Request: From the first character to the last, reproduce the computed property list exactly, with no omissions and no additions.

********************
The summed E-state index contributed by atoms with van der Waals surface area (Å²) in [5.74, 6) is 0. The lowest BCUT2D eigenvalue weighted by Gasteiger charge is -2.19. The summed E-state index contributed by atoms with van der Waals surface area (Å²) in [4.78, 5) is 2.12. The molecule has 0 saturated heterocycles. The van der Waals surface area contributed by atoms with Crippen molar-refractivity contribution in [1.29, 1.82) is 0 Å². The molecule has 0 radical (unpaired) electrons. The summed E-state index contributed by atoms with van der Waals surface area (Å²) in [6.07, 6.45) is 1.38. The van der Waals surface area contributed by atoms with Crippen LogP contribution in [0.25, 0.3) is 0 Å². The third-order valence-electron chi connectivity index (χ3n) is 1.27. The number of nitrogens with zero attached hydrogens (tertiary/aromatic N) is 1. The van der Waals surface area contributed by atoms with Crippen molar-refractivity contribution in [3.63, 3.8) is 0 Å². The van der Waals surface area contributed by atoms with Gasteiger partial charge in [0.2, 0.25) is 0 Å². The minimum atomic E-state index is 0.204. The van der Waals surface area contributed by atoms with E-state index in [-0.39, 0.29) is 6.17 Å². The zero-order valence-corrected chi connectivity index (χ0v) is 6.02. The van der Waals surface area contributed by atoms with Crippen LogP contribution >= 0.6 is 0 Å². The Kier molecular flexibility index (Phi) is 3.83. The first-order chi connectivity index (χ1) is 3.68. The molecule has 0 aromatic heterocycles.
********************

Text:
The summed E-state index contributed by atoms with van der Waals surface area (Å²) in [5.74, 6) is 0. The lowest BCUT2D eigenvalue weighted by Gasteiger charge is -2.19. The summed E-state index contributed by atoms with van der Waals surface area (Å²) in [4.78, 5) is 2.12. The molecule has 0 saturated heterocycles. The van der Waals surface area contributed by atoms with Crippen molar-refractivity contribution in [1.29, 1.82) is 0 Å². The molecule has 0 radical (unpaired) electrons. The summed E-state index contributed by atoms with van der Waals surface area (Å²) in [6.07, 6.45) is 1.38. The van der Waals surface area contributed by atoms with Crippen LogP contribution in [0.25, 0.3) is 0 Å². The third-order valence-electron chi connectivity index (χ3n) is 1.27. The number of nitrogens with zero attached hydrogens (tertiary/aromatic N) is 1. The van der Waals surface area contributed by atoms with Crippen molar-refractivity contribution in [3.63, 3.8) is 0 Å². The van der Waals surface area contributed by atoms with Gasteiger partial charge in [0.2, 0.25) is 0 Å². The minimum atomic E-state index is 0.204. The van der Waals surface area contributed by atoms with E-state index in [-0.39, 0.29) is 6.17 Å². The zero-order valence-corrected chi connectivity index (χ0v) is 6.02. The van der Waals surface area contributed by atoms with Crippen LogP contribution >= 0.6 is 0 Å². The Kier molecular flexibility index (Phi) is 3.83. The first-order chi connectivity index (χ1) is 3.68. The molecule has 0 aromatic heterocycles.